• 9/24/2018

    A geriatrics specialist at Hamad Medical Corporation (HMC) says individuals over the age of 65 who have risk factors for heart disease may be more likely to develop changes in their brain that can lead to Alzheimer’s disease and other related forms of dementia.

    Speaking about World Alzheimer’s Day, Chairperson of Geriatrics and Long Term Care at HMC, Dr. Hanadi Khamis Al Hamad, said that Alzheimer’s is the most common form of dementia. She said Alzheimer’s disease and vascular dementia, a general term describing problems with reasoning, planning, judgment, memory and other thought processes caused by brain damage from impaired blood flow to the brain, account for up to 90 percent of dementia cases. 

    “Dementia is a broad term used to describe the symptoms of a large group of brain disorders that cause the loss of intellectual and social skills. Alzheimer's disease is the most common cause of dementia. In Alzheimer's disease, brain cells deteriorate and die, causing a steady decline in memory and mental function. Scientists believe that in most cases Alzheimer's disease is caused by a combination of genetic, lifestyle, and environmental factors that affect the brain over time,” explained Dr. Al Hamad.

    Dr. Al Hamad says many of the factors that increase an individual’s risk of developing heart disease can also increase their risk of dementia. She stresses the importance of watching for the early signs and symptoms of the disease and says that remaining active - physically, mentally, and socially - may help contribute to well-being and reduce one’s risk of developing Alzheimer’s disease. 

    “Important factors that may increase one’s risk of heart disease include having high blood pressure, high blood cholesterol, excess weight, and diabetes. However, eating a healthy diet comprised of vegetables, fruit, healthy oils, and foods low in saturated fat can reduce one’s risk of fatal cardiovascular disease and stroke. A healthy diet can also help reduce one’s risk of developing Alzheimer's disease,” said Dr. Al Hamad.

    Dr. Al Hamad explains that the initial signs of Alzheimer’s disease can include increasing forgetfulness or mild confusion. She says the brain changes that occur in Alzheimer's disease can affect the way an individual acts and feels. Individuals with Alzheimer’s may experience depression, apathy, social withdrawal, mood swings, irritability and aggressiveness, changes in sleeping habits, loss of inhibitions, and paranoia.

    “Over time, these signs may deteriorate into memory loss, especially recent memories. The rate at which symptoms worsen varies from person to person. However, Alzheimer’s main symptoms include memory loss, difficulty concentrating and thinking, making judgments and decisions, planning and performing familiar tasks, and changes in personality and behavior,” said Dr. Al Hamad.

    In response to the country’s growing and aging population, HMC has made a number of enhancements to its geriatric service, including implementing specialist dementia care and patient and family education.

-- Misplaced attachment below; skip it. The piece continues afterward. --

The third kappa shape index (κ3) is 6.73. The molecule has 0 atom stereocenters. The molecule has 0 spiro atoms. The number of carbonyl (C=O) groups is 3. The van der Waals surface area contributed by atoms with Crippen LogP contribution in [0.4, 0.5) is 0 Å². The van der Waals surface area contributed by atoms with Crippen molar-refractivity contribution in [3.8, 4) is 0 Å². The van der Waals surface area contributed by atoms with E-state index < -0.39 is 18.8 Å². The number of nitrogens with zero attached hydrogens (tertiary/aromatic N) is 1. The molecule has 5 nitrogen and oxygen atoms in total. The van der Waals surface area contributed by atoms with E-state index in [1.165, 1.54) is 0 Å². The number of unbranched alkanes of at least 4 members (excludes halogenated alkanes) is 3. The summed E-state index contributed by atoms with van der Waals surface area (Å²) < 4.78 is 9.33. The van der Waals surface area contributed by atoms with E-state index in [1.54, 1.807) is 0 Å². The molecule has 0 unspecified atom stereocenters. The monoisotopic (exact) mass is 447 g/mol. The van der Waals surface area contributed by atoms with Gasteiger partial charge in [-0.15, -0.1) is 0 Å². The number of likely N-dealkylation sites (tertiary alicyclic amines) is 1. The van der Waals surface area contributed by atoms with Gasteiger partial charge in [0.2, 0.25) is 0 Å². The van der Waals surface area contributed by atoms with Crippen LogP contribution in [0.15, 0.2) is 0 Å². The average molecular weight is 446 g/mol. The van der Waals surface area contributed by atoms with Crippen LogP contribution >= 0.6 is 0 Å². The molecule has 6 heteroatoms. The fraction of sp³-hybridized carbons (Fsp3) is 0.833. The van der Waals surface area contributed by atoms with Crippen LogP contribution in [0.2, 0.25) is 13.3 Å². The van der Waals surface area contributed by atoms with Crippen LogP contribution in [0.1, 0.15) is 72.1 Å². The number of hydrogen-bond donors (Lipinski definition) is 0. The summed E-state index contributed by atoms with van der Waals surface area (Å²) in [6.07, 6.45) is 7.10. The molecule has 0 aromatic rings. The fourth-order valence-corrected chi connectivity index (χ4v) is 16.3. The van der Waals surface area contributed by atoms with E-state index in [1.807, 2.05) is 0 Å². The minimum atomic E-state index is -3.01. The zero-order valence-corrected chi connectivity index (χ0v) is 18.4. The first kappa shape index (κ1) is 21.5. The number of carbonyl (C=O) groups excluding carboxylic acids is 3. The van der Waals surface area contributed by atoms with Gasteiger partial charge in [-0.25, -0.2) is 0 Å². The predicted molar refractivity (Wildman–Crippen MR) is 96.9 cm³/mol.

“We have a growing and aging population. Due to this reason, we are seeing an increasing number of Alzheimer’s cases diagnosed each year and we have three departments dedicated to caring for patients with memory problems – the Memory Clinic, under our Geriatric Services, the Department of Neuromedicine, and the Psychiatry Department,” said Dr. Al Hamad.

    Dr. Al Hamad noted that the Memory Clinic, which is based in Rumailah Hospital, is staffed by a multidisciplinary team of geriatric specialists who carry out an assessment of any patient suspected of having dementia. She added that early diagnosis and the right treatment are important elements toward mitigating the symptoms of dementia and can help reduce the rate of deterioration of a patient’s cognitive function. 

    “Through early diagnosis and treatment, we can help patients with Alzheimer’s disease to experience a better quality of life. This is why we stress the importance of both early diagnosis and working with patients and their families at the onset of the disease,” added Dr. Al Hamad.

    Dr. Al Hamad said treatment plans are individualized based on the needs of each patient and can include pharmacological treatment (medication) and non-pharmacological treatment (occupational therapy). She said clinical teams are also available to provide advice and respite support to families. She notes that caring for a loved one with Alzheimer’s disease can be very stressful and exhausting, particularly in cases where patients have more severe behavioral problems.

    Dr. Al Hamad urges anyone with a family member who they feel may be showing signs of unusual memory loss to get a referral from their primary healthcare provider to HMC’s Memory Clinic.

    21 September is World Alzheimer’s Day, a day aimed at raising awareness of the disease and addressing the stigma that surrounds Alzheimer’s-related dementia. The theme for this year’s World Alzheimer’s Day is ‘Every 3 Seconds’, a reference to the global statistic that someone develops dementia every three seconds